Bath time becomes effortless when the child just stands there while you scrub the filth away. It’s like cleaning a car, it’s easier to accomplish when it is parked and not moving. However, this is neither productive nor advantageous so change your tactics. Instead, show your child the bathing routine to follow so they will learn how to do it properly. Here are fun ways to inculcate proper bathing routines during bath time:
- Follow the leader. The parent shows how to clean a part and the child imitates the action. Your child should have their own bathing paraphernalia.
- What’s next activity. Ask the child which comes after a particular activity. For example, what comes after shampooing the hair? Let the child show you what should be done after each activity.
- How to clean the part properly. You can ask the child to show the ways to properly clean specific parts of the body. Pay close attention to cleaning between the toes, back and behind the ears. Moreover, pay attention on how they rinse since this is often a difficult part. Rinsing the hair is likewise a tedious task that can cause eye irritations. As such, choose soaps and shampoos that are child-friendly.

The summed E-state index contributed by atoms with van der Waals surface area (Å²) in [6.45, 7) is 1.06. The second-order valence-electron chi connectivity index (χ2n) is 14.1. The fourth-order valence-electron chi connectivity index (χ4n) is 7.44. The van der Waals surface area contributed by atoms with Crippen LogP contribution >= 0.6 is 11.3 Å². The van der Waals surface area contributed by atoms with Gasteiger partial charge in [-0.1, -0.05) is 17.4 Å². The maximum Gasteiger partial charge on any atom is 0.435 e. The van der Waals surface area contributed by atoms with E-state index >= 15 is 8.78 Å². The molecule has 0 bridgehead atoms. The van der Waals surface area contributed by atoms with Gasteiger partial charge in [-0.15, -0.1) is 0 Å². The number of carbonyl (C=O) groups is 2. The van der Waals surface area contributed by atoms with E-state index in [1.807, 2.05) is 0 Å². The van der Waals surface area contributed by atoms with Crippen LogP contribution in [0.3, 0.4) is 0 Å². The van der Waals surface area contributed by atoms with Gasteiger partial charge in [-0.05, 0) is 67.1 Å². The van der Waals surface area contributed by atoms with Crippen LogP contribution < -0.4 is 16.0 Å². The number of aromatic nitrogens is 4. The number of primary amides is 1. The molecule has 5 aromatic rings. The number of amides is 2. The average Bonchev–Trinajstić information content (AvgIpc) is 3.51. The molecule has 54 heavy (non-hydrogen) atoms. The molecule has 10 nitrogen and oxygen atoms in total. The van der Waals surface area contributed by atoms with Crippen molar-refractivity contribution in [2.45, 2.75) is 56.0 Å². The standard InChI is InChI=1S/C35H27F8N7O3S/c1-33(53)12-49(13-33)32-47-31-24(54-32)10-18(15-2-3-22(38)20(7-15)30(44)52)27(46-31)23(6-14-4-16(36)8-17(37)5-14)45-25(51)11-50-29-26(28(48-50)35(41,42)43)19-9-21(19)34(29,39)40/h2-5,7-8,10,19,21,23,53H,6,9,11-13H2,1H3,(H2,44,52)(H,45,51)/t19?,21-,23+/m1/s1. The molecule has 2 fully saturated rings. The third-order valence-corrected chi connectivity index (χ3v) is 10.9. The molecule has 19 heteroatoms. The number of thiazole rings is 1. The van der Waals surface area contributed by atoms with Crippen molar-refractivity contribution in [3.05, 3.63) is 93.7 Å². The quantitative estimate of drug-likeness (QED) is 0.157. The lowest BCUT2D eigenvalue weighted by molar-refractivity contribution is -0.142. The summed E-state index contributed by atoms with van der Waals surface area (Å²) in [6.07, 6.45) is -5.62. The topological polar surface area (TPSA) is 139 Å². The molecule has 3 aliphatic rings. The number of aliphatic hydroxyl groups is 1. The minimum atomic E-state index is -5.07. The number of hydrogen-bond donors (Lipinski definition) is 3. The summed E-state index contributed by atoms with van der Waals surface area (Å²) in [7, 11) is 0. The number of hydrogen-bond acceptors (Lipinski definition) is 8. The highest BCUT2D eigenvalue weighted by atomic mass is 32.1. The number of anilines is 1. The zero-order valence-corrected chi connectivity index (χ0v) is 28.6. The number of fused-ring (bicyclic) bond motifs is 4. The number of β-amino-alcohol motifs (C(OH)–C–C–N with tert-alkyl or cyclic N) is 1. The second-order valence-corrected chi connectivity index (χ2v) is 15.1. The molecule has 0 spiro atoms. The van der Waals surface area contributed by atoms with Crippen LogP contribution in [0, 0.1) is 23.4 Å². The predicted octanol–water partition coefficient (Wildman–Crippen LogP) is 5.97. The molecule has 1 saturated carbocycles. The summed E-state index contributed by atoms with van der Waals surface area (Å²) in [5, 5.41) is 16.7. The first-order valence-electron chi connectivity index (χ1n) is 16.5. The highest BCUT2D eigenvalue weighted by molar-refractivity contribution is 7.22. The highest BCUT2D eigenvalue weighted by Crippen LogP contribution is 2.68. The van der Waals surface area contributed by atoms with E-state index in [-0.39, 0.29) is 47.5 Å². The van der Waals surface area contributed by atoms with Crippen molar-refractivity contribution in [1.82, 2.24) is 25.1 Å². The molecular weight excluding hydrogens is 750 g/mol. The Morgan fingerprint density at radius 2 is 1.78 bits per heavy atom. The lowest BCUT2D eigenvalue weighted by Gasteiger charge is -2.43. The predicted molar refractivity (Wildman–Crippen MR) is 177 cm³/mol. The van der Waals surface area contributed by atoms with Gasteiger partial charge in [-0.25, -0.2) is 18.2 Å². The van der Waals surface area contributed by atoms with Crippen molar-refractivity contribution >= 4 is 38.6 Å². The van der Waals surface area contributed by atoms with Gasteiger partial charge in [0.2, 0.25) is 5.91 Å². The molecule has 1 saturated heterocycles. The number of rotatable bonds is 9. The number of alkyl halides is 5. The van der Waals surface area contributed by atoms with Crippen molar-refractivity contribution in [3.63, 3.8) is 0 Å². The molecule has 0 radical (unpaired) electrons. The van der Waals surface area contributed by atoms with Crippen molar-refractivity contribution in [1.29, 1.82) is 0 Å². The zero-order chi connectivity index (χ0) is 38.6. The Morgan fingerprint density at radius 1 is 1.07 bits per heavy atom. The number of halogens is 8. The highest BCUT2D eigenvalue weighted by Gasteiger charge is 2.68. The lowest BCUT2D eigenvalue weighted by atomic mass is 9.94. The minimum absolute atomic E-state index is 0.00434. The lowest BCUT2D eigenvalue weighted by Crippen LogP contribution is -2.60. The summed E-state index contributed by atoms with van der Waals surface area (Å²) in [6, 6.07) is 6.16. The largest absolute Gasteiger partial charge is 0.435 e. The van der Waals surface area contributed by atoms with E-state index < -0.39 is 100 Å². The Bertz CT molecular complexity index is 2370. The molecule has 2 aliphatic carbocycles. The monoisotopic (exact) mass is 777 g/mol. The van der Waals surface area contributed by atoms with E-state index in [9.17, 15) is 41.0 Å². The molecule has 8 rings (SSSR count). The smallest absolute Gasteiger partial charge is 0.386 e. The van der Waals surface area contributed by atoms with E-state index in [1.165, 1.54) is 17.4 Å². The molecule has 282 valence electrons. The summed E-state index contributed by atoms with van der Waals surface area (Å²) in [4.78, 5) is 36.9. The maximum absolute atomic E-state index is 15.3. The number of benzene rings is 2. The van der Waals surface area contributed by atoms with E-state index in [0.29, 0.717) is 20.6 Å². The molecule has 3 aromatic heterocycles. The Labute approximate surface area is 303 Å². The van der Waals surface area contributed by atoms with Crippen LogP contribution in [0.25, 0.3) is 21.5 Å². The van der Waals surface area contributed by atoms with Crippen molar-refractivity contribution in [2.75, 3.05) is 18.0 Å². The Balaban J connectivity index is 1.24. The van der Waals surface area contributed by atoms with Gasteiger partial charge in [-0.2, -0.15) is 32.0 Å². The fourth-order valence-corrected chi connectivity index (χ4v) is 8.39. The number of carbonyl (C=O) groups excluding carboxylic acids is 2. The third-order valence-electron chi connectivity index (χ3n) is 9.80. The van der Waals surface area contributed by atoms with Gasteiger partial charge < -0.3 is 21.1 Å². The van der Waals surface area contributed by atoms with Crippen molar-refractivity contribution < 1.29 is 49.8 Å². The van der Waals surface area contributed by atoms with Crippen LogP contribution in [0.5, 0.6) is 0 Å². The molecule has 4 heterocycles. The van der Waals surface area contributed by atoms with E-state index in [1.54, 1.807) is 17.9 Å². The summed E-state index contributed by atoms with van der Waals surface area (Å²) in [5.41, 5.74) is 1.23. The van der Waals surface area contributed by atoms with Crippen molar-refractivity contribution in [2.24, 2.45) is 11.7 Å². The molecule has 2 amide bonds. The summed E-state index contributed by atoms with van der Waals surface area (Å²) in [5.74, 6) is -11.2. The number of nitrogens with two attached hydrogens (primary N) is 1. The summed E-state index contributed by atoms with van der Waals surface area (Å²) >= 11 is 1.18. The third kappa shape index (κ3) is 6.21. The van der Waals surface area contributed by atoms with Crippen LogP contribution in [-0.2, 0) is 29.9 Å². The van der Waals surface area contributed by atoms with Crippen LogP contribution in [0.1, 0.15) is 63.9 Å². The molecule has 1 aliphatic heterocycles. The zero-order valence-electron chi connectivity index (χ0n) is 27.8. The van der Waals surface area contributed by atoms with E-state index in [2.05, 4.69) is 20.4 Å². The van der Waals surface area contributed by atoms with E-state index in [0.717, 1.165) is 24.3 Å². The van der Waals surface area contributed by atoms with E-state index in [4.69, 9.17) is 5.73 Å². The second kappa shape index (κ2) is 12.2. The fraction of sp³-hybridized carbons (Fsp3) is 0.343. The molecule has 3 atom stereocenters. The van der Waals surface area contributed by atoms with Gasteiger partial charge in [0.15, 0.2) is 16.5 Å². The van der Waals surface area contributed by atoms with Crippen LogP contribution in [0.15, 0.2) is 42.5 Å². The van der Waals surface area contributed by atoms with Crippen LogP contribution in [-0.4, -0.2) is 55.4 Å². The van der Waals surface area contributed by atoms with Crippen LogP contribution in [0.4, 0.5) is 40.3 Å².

How to Wean Your Child From Showering Together
Supervised bathing is when the child bathes on their own while a parent supervises. This ensure that the child follows proper bathing steps and each one is done to perfection (or close to what resembles perfection). This is a step towards independent bathing so take the time to focus on the details of proper bathing techniques. Likewise, when a parent is there, the child focuses on the activity and not on playing and distractions.
Reminders for Parents:
- Ensure there are bathing items and paraphernalia available
- Keep in mind that they may not scrub nor rinse properly.
- Praise the child for excellent work while reminding them if they miss anything.
Once you are confident that your child can follow the routines properly consider independent bathing. This takes a considerable amount of trust in your child capabilities so keep in mind the child’s skill level before moving to this phase. Some of the key factors to consider this are:
- The child can follow the right procedure when bathing.
- Bathing is executed satisfactorily - proper cleaning and rinsing.
- The child remembers to stow away bathing materials properly.
- The child wipes down properly after bathing.
Independent bathing is a gargantuan win for parents since it frees us up from this tedious chore. Likewise, it helps promote independence for the child thus giving them a boost in self esteem. My daughter started taking a bath on her own when she was around 5. Her mom and I alternately supervised her as she took a bath. It was never perfect but it gave her a sense of accomplishment every time she got out of the bathroom.